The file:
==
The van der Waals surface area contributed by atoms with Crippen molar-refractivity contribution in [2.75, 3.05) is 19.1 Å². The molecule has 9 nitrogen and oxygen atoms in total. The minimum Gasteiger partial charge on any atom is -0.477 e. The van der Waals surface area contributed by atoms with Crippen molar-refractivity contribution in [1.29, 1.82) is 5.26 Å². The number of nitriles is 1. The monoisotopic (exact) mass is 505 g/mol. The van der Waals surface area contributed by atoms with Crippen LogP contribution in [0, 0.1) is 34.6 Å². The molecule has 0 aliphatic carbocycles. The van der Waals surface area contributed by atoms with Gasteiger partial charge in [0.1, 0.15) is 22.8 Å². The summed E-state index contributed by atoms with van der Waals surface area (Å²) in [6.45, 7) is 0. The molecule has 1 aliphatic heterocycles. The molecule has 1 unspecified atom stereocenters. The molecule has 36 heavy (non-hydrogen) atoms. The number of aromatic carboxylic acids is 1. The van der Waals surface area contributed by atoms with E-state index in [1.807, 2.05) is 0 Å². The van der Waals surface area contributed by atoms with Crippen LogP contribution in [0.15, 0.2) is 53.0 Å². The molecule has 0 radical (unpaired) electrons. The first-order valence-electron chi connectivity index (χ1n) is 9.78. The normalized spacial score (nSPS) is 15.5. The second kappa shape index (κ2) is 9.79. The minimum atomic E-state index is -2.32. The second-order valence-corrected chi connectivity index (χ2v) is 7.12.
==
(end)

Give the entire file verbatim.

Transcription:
The van der Waals surface area contributed by atoms with Crippen molar-refractivity contribution in [2.75, 3.05) is 19.1 Å². The molecule has 9 nitrogen and oxygen atoms in total. The minimum Gasteiger partial charge on any atom is -0.477 e. The van der Waals surface area contributed by atoms with Crippen molar-refractivity contribution in [1.29, 1.82) is 5.26 Å². The number of nitriles is 1. The monoisotopic (exact) mass is 505 g/mol. The van der Waals surface area contributed by atoms with Crippen LogP contribution in [0, 0.1) is 34.6 Å². The molecule has 0 aliphatic carbocycles. The van der Waals surface area contributed by atoms with Gasteiger partial charge in [0.1, 0.15) is 22.8 Å². The summed E-state index contributed by atoms with van der Waals surface area (Å²) in [6.45, 7) is 0. The molecule has 1 aliphatic heterocycles. The molecule has 1 unspecified atom stereocenters. The molecule has 36 heavy (non-hydrogen) atoms. The number of aromatic carboxylic acids is 1. The van der Waals surface area contributed by atoms with E-state index in [1.807, 2.05) is 0 Å². The van der Waals surface area contributed by atoms with Crippen LogP contribution in [0.15, 0.2) is 53.0 Å². The molecule has 0 radical (unpaired) electrons. The first-order valence-electron chi connectivity index (χ1n) is 9.78. The normalized spacial score (nSPS) is 15.5. The second kappa shape index (κ2) is 9.79. The minimum atomic E-state index is -2.32. The second-order valence-corrected chi connectivity index (χ2v) is 7.12.